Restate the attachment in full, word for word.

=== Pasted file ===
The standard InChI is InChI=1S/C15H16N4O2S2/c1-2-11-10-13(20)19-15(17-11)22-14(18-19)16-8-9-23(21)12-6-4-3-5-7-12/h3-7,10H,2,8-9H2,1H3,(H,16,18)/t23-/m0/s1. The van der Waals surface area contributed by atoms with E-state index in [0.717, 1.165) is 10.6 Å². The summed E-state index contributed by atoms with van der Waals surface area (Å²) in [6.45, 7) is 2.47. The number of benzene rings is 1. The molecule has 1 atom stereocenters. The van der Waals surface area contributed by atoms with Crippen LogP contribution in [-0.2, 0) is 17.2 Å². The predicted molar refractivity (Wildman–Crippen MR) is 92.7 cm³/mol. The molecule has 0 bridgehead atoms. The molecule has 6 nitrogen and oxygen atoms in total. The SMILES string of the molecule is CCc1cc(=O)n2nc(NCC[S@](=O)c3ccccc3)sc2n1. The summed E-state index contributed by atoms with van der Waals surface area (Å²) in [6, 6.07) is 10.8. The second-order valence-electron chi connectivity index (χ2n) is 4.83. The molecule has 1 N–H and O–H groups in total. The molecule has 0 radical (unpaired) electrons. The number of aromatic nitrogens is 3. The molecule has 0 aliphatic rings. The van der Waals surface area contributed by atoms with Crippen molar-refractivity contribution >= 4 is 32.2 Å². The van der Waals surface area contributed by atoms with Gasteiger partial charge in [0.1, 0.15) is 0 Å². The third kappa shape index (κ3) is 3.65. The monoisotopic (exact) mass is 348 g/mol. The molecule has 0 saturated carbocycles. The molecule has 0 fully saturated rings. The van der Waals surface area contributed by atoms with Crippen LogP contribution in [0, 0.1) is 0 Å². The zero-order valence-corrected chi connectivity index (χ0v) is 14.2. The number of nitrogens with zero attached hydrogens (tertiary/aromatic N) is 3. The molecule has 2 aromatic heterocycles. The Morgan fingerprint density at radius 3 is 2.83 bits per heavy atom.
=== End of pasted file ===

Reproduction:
The standard InChI is InChI=1S/C15H16N4O2S2/c1-2-11-10-13(20)19-15(17-11)22-14(18-19)16-8-9-23(21)12-6-4-3-5-7-12/h3-7,10H,2,8-9H2,1H3,(H,16,18)/t23-/m0/s1. The van der Waals surface area contributed by atoms with E-state index in [0.717, 1.165) is 10.6 Å². The summed E-state index contributed by atoms with van der Waals surface area (Å²) in [6.45, 7) is 2.47. The number of benzene rings is 1. The molecule has 1 atom stereocenters. The van der Waals surface area contributed by atoms with Crippen LogP contribution in [-0.2, 0) is 17.2 Å². The predicted molar refractivity (Wildman–Crippen MR) is 92.7 cm³/mol. The molecule has 0 bridgehead atoms. The molecule has 6 nitrogen and oxygen atoms in total. The SMILES string of the molecule is CCc1cc(=O)n2nc(NCC[S@](=O)c3ccccc3)sc2n1. The summed E-state index contributed by atoms with van der Waals surface area (Å²) in [6, 6.07) is 10.8. The second-order valence-electron chi connectivity index (χ2n) is 4.83. The molecule has 1 N–H and O–H groups in total. The molecule has 0 radical (unpaired) electrons. The number of aromatic nitrogens is 3. The molecule has 0 aliphatic rings. The van der Waals surface area contributed by atoms with Crippen molar-refractivity contribution >= 4 is 32.2 Å². The van der Waals surface area contributed by atoms with Gasteiger partial charge in [0.1, 0.15) is 0 Å². The third kappa shape index (κ3) is 3.65. The monoisotopic (exact) mass is 348 g/mol. The molecule has 0 saturated carbocycles. The molecule has 0 fully saturated rings. The van der Waals surface area contributed by atoms with Crippen LogP contribution in [0, 0.1) is 0 Å². The zero-order valence-corrected chi connectivity index (χ0v) is 14.2. The number of nitrogens with zero attached hydrogens (tertiary/aromatic N) is 3. The molecule has 2 aromatic heterocycles. The Morgan fingerprint density at radius 3 is 2.83 bits per heavy atom.